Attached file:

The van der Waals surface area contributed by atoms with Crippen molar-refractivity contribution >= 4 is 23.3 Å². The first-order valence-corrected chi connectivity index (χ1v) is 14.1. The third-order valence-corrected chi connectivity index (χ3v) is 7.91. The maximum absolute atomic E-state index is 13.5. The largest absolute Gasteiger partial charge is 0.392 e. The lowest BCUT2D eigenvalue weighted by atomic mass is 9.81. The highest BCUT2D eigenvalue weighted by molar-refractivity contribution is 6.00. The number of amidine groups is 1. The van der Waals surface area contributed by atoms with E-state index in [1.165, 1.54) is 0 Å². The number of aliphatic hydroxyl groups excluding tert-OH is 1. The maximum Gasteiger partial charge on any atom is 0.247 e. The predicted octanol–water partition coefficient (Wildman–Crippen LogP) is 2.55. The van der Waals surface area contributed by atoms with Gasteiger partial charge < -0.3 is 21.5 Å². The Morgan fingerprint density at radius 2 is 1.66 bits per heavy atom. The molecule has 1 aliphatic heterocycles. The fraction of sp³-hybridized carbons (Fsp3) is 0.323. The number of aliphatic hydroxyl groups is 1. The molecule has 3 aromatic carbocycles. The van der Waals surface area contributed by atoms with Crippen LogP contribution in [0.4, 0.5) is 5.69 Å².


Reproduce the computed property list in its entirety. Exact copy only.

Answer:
The van der Waals surface area contributed by atoms with Crippen molar-refractivity contribution >= 4 is 23.3 Å². The first-order valence-corrected chi connectivity index (χ1v) is 14.1. The third-order valence-corrected chi connectivity index (χ3v) is 7.91. The maximum absolute atomic E-state index is 13.5. The largest absolute Gasteiger partial charge is 0.392 e. The lowest BCUT2D eigenvalue weighted by atomic mass is 9.81. The highest BCUT2D eigenvalue weighted by molar-refractivity contribution is 6.00. The number of amidine groups is 1. The van der Waals surface area contributed by atoms with E-state index in [1.165, 1.54) is 0 Å². The number of aliphatic hydroxyl groups excluding tert-OH is 1. The maximum Gasteiger partial charge on any atom is 0.247 e. The predicted octanol–water partition coefficient (Wildman–Crippen LogP) is 2.55. The van der Waals surface area contributed by atoms with Gasteiger partial charge < -0.3 is 21.5 Å². The Morgan fingerprint density at radius 2 is 1.66 bits per heavy atom. The molecule has 1 aliphatic heterocycles. The fraction of sp³-hybridized carbons (Fsp3) is 0.323. The number of aliphatic hydroxyl groups is 1. The molecule has 3 aromatic carbocycles. The van der Waals surface area contributed by atoms with Crippen LogP contribution in [0.4, 0.5) is 5.69 Å².